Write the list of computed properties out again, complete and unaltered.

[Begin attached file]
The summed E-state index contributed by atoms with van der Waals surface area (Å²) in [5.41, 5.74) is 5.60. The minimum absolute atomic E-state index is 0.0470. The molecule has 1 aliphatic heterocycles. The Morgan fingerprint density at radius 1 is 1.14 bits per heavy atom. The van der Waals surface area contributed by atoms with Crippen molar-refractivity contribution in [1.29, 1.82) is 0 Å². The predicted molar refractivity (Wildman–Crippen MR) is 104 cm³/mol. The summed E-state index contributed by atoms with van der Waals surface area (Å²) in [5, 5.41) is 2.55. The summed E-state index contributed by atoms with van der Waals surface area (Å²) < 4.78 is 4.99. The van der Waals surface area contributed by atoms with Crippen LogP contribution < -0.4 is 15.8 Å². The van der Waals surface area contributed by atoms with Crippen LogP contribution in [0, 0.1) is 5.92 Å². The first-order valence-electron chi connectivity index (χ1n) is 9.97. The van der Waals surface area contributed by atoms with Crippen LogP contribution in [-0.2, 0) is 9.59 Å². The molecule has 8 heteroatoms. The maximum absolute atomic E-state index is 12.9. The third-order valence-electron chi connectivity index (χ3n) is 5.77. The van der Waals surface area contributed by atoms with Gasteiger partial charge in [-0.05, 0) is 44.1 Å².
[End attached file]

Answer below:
The summed E-state index contributed by atoms with van der Waals surface area (Å²) in [5.41, 5.74) is 5.60. The minimum absolute atomic E-state index is 0.0470. The molecule has 1 aliphatic heterocycles. The Morgan fingerprint density at radius 1 is 1.14 bits per heavy atom. The van der Waals surface area contributed by atoms with Crippen molar-refractivity contribution in [1.29, 1.82) is 0 Å². The predicted molar refractivity (Wildman–Crippen MR) is 104 cm³/mol. The summed E-state index contributed by atoms with van der Waals surface area (Å²) in [5, 5.41) is 2.55. The summed E-state index contributed by atoms with van der Waals surface area (Å²) < 4.78 is 4.99. The van der Waals surface area contributed by atoms with Crippen LogP contribution < -0.4 is 15.8 Å². The van der Waals surface area contributed by atoms with Crippen LogP contribution in [0, 0.1) is 5.92 Å². The first-order valence-electron chi connectivity index (χ1n) is 9.97. The van der Waals surface area contributed by atoms with Crippen LogP contribution in [-0.2, 0) is 9.59 Å². The molecule has 8 heteroatoms. The maximum absolute atomic E-state index is 12.9. The third-order valence-electron chi connectivity index (χ3n) is 5.77. The van der Waals surface area contributed by atoms with Gasteiger partial charge in [-0.05, 0) is 44.1 Å².